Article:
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  • \$\begingroup\$ It's a long time since I programmed in PHP, but how does it know North, South, West and East are strings without double-quotes around them? Is this because of the empty String that shares the same array? If yes, does this also mean you cannot have an array with different types at once (like an array with both a string and an integer)? \$\endgroup\$ – Kevin Cruijssen Mar 24 '17 at 12:32
  • 1
    \$\begingroup\$ @KevinCruijssen North is a constant php.net/manual/en/language.constants.php If the constant not exists it will be interpreted as string. An array in PHP can contain different types. strings can be specified in four ways php.net/manual/en/language.types.string.php \$\endgroup\$ – Jörg Hülsermann Mar 24 '17 at 12:56
6
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Perl 6, 79 bytes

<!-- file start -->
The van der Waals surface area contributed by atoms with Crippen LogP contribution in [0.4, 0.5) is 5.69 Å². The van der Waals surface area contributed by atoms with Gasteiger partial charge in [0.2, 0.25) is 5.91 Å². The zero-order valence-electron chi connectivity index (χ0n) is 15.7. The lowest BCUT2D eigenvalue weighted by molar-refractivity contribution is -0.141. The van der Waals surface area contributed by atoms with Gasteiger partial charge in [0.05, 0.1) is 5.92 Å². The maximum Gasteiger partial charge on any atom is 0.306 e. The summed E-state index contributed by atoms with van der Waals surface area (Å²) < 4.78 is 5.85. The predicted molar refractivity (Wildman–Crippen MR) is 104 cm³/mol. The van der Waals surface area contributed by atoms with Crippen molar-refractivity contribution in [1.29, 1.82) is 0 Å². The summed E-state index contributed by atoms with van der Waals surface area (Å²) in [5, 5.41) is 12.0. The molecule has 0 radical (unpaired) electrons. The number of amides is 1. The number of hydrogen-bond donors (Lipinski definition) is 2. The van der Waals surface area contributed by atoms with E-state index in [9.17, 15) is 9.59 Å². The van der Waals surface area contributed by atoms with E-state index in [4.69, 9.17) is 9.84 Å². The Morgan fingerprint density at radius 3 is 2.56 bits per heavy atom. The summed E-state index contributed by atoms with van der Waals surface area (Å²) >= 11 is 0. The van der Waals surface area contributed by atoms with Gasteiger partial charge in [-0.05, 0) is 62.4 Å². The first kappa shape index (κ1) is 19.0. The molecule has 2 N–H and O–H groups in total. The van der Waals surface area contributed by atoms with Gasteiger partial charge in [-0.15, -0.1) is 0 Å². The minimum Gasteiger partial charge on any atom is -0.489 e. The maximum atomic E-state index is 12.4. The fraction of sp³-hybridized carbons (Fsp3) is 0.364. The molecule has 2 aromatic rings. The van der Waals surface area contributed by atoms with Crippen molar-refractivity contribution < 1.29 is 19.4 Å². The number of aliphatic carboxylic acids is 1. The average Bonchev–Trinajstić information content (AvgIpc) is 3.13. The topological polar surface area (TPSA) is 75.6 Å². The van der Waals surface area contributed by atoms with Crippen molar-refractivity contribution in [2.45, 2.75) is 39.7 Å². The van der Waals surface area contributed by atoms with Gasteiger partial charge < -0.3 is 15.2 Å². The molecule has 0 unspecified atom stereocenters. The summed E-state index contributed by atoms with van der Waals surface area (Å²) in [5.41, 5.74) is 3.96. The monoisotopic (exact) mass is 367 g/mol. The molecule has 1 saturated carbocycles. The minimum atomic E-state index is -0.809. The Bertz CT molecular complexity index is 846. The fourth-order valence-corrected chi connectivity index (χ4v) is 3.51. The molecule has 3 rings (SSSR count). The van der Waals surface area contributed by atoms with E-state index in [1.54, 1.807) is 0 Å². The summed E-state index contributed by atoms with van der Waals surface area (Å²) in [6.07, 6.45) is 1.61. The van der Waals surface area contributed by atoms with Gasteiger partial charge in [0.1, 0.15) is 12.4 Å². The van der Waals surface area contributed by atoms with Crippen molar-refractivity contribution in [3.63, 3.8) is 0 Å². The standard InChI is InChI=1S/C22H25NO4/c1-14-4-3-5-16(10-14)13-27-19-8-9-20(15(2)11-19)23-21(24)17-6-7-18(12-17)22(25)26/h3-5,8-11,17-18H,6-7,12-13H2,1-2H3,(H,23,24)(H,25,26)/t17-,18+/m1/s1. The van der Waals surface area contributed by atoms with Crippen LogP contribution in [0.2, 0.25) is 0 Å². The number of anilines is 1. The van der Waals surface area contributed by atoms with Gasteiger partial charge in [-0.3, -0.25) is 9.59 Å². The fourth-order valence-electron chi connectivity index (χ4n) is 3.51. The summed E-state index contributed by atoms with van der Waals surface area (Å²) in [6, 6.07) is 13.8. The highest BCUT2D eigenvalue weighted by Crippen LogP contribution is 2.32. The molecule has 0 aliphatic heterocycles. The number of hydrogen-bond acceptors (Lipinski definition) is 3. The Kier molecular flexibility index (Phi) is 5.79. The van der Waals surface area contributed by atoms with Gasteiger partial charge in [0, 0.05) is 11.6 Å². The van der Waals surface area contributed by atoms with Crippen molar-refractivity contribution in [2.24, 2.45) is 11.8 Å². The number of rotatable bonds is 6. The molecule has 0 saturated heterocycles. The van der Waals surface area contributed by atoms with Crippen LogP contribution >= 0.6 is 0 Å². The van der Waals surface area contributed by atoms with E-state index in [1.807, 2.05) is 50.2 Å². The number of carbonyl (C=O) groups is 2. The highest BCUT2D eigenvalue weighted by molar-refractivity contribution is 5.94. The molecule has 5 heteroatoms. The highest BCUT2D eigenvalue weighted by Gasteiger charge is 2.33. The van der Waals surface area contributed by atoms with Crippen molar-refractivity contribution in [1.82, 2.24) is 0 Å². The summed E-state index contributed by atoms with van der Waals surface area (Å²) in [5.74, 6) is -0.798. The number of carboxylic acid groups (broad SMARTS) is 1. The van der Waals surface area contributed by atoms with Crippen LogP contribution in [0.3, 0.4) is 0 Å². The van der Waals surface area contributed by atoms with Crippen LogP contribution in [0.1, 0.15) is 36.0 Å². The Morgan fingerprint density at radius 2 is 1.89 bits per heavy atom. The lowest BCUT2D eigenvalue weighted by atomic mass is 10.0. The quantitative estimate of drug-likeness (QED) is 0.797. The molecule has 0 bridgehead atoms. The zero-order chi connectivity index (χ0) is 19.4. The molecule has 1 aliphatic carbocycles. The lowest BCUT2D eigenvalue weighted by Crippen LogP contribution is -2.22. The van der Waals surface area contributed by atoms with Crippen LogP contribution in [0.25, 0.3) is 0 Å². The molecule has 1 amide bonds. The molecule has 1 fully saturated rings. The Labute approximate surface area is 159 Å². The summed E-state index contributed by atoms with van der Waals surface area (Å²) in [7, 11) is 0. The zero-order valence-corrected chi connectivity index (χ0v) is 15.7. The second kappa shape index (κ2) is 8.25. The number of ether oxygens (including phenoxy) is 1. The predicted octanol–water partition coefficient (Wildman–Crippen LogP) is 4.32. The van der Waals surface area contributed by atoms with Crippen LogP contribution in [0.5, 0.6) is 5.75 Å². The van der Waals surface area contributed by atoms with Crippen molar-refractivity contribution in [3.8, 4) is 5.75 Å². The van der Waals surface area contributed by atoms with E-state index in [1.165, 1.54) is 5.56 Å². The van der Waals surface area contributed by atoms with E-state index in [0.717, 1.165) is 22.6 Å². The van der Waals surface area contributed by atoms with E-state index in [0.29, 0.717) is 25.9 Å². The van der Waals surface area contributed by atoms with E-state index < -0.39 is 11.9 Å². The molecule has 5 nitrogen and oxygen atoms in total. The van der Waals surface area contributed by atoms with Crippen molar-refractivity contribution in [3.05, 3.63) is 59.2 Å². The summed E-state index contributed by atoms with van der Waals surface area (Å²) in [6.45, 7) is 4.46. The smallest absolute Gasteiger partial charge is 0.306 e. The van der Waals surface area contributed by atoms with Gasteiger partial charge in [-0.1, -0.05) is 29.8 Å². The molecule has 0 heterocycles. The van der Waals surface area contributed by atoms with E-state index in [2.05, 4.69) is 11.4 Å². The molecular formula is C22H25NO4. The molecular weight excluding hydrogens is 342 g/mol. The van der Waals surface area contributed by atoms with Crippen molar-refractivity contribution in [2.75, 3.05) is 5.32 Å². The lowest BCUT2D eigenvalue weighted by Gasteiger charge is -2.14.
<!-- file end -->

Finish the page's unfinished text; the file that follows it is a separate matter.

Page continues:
{<<'' East South North West>>[$^y*2%5,$^x%5].trim||'That goes nowhere, silly!'}

Try it

Expanded:

{ # bare block lambda with placeholder parameters 「$x」 and 「$y」

  << '' East South North West >>\ # list of 5 strings
  [                               # index into that with:

    # use a calculation so that the results only match on 0
    $^y * 2 % 5, # (-1,0,1) => (3,0,2) # second parameter
    $^x % 5      # (-1,0,1) => (4,0,1) # first parameter

  ]
  .trim  # turn that list into a space separated string implicitly
         # and remove leading and trailing whitespace

  ||     # if that string is empty, use this instead
  'That goes nowhere, silly!'
}
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6
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JavaScript (ES6), 106 100 97 93 bytes

It's a very simple approach. It consists of a few ternary operators nested together -

f=a=>b=>a|b?(a?a>0?"South ":"North ":"")+(b?b>0?"East":"West":""):"That goes nowhere, silly!"

Test Cases

f=a=>b=>a|b?(a?a>0?"South ":"North ":"")+(b?b>0?"East":"West":""):"That goes nowhere, silly!"

console.log(f(1729)(1458));
console.log(f(1729)(-1458));
console.log(f(-1729)(1458));
console.log(f(-1729)(-1458));
console.log(f(0)(1729));
console.log(f(0)(-1729));
console.log(f(1729)(0));
console.log(f(-1729)(0));